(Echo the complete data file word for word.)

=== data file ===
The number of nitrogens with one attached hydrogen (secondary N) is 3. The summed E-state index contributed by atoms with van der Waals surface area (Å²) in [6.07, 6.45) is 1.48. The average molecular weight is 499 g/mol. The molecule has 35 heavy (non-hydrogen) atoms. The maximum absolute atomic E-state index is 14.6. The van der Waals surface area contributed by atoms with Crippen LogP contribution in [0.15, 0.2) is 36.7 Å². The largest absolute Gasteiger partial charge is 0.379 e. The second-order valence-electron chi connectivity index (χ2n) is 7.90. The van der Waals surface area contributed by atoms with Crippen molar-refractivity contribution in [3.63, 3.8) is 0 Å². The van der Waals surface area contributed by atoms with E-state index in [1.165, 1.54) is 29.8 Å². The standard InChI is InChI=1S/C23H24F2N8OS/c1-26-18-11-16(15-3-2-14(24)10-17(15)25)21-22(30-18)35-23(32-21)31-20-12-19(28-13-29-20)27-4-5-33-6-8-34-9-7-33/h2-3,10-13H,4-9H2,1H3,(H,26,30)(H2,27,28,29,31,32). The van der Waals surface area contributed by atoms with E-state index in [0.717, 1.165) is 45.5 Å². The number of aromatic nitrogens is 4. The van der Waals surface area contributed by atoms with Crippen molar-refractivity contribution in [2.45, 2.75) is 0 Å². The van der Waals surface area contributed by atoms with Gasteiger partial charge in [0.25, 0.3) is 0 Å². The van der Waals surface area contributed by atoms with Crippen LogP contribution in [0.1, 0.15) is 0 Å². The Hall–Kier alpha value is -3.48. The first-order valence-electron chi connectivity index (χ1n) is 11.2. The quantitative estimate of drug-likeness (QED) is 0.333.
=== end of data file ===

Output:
The number of nitrogens with one attached hydrogen (secondary N) is 3. The summed E-state index contributed by atoms with van der Waals surface area (Å²) in [6.07, 6.45) is 1.48. The average molecular weight is 499 g/mol. The molecule has 35 heavy (non-hydrogen) atoms. The maximum absolute atomic E-state index is 14.6. The van der Waals surface area contributed by atoms with Crippen LogP contribution in [0.15, 0.2) is 36.7 Å². The largest absolute Gasteiger partial charge is 0.379 e. The second-order valence-electron chi connectivity index (χ2n) is 7.90. The van der Waals surface area contributed by atoms with Crippen molar-refractivity contribution in [3.63, 3.8) is 0 Å². The van der Waals surface area contributed by atoms with E-state index in [1.165, 1.54) is 29.8 Å². The standard InChI is InChI=1S/C23H24F2N8OS/c1-26-18-11-16(15-3-2-14(24)10-17(15)25)21-22(30-18)35-23(32-21)31-20-12-19(28-13-29-20)27-4-5-33-6-8-34-9-7-33/h2-3,10-13H,4-9H2,1H3,(H,26,30)(H2,27,28,29,31,32). The van der Waals surface area contributed by atoms with E-state index in [0.717, 1.165) is 45.5 Å². The number of aromatic nitrogens is 4. The van der Waals surface area contributed by atoms with Crippen molar-refractivity contribution in [2.45, 2.75) is 0 Å². The van der Waals surface area contributed by atoms with Gasteiger partial charge in [0.25, 0.3) is 0 Å². The van der Waals surface area contributed by atoms with Crippen LogP contribution in [0.1, 0.15) is 0 Å². The Hall–Kier alpha value is -3.48. The first-order valence-electron chi connectivity index (χ1n) is 11.2. The quantitative estimate of drug-likeness (QED) is 0.333.